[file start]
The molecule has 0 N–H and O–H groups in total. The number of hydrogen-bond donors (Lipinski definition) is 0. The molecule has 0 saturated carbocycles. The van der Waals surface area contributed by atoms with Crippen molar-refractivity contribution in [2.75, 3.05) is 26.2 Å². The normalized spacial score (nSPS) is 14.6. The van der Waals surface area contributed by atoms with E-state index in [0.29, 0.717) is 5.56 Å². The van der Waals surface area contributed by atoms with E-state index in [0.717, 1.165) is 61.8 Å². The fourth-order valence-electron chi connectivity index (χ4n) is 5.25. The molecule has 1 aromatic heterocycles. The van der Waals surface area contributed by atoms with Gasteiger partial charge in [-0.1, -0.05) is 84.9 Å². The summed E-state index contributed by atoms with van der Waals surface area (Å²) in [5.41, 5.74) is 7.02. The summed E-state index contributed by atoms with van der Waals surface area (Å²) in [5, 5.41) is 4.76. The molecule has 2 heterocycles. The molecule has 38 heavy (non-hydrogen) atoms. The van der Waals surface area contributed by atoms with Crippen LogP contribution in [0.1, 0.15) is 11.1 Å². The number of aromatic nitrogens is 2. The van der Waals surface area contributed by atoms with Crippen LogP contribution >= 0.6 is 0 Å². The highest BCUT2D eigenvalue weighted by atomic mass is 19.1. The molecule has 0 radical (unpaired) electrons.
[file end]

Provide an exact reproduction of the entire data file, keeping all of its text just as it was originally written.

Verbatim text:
The molecule has 0 N–H and O–H groups in total. The number of hydrogen-bond donors (Lipinski definition) is 0. The molecule has 0 saturated carbocycles. The van der Waals surface area contributed by atoms with Crippen molar-refractivity contribution in [2.75, 3.05) is 26.2 Å². The normalized spacial score (nSPS) is 14.6. The van der Waals surface area contributed by atoms with E-state index in [0.29, 0.717) is 5.56 Å². The van der Waals surface area contributed by atoms with E-state index in [0.717, 1.165) is 61.8 Å². The fourth-order valence-electron chi connectivity index (χ4n) is 5.25. The molecule has 1 aromatic heterocycles. The van der Waals surface area contributed by atoms with Gasteiger partial charge in [-0.1, -0.05) is 84.9 Å². The summed E-state index contributed by atoms with van der Waals surface area (Å²) in [5.41, 5.74) is 7.02. The summed E-state index contributed by atoms with van der Waals surface area (Å²) in [5, 5.41) is 4.76. The molecule has 2 heterocycles. The molecule has 38 heavy (non-hydrogen) atoms. The van der Waals surface area contributed by atoms with Crippen LogP contribution in [0.1, 0.15) is 11.1 Å². The number of aromatic nitrogens is 2. The van der Waals surface area contributed by atoms with Crippen LogP contribution >= 0.6 is 0 Å². The highest BCUT2D eigenvalue weighted by atomic mass is 19.1. The molecule has 0 radical (unpaired) electrons.